SEATTLE — As districts headed back to school, thousands of students across the state who claim personal vaccine exemptions must receive the measles, mumps, and rubella vaccine, or they could face being excluded from school.
A new law that went into effect in July removes the personal and philosophical exemption for the MMR vaccine and requires those students either get vaccinated for those viruses or claim a religious or medical exemption for the MMR vaccine in order to attend public schools and daycares.
In the 2018-19 school year, 3.7% of exempted students, or 41,871 kids, claimed a personal exemption, according to data from the Washington State Department of Health.
In Seattle, the district said it sent letters in June to families of 300 students who claimed a personal exemption and informed them of the changes. If those students still aren’t in compliance by early October, Seattle Public Schools spokesperson Tim Robinson said the district will send “pre-exclusion” letters giving students 30 days to show they are either vaccinated or in the process of getting vaccinated. After that, non-compliant students won’t be able to enter district buildings.
“This is obviously something that we do not want to happen, which is why we are working so hard now on this issue,” Robinson wrote in an email.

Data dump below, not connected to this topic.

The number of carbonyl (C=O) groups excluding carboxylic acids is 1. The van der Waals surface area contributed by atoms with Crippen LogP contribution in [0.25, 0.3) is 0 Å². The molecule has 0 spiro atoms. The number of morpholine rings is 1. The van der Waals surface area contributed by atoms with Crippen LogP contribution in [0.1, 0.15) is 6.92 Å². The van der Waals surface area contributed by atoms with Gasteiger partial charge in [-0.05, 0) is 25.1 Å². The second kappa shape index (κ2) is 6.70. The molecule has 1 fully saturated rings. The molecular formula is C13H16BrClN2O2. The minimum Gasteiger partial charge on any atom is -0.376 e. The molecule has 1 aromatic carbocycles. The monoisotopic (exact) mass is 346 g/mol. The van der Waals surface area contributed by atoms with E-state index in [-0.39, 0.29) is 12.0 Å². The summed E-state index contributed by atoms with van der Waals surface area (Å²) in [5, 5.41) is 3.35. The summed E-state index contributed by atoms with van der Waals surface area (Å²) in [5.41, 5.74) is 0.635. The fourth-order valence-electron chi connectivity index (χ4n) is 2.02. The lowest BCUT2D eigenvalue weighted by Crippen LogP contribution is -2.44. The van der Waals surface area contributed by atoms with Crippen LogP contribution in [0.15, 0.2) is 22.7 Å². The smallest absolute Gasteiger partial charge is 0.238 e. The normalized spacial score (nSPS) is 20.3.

There are also approximately 7,000 students in Seattle Public Schools that do not have up-to-date paperwork, and Robinson said they were sent letters in August informing them to update their information.
Other districts across the state are going through a similar process.
Lake Washington School District, which is the second-largest school district in western Washington, said it was actively working with families to make sure their information was up to date, although it didn’t have current data on students who were not in compliance. Last year, 1,253 Lake Washington students claimed a personal exemption, according to Department of Health data.
Tacoma Public Schools said 368 students within the district are registered for a personal exemption and have not yet filed paperwork to show they are compliant.
The new law is rooted in the concept of “herd immunity,” which limits the spread of disease when a high percentage of people are vaccinated, indirectly protecting people that can’t be vaccinated for medical reasons. Supporters of the law hope that increasing the number of children who are vaccinated for measles, mumps, and rubella will help limit the spread of that disease.
Washington has had two outbreaks of measles in 2019 with a total of 86 cases, according to the Department of Health. The majority of those cases were in Clark County, but the more recent outbreak included 12 cases in King County, two in Pierce County, and one in Snohomish County.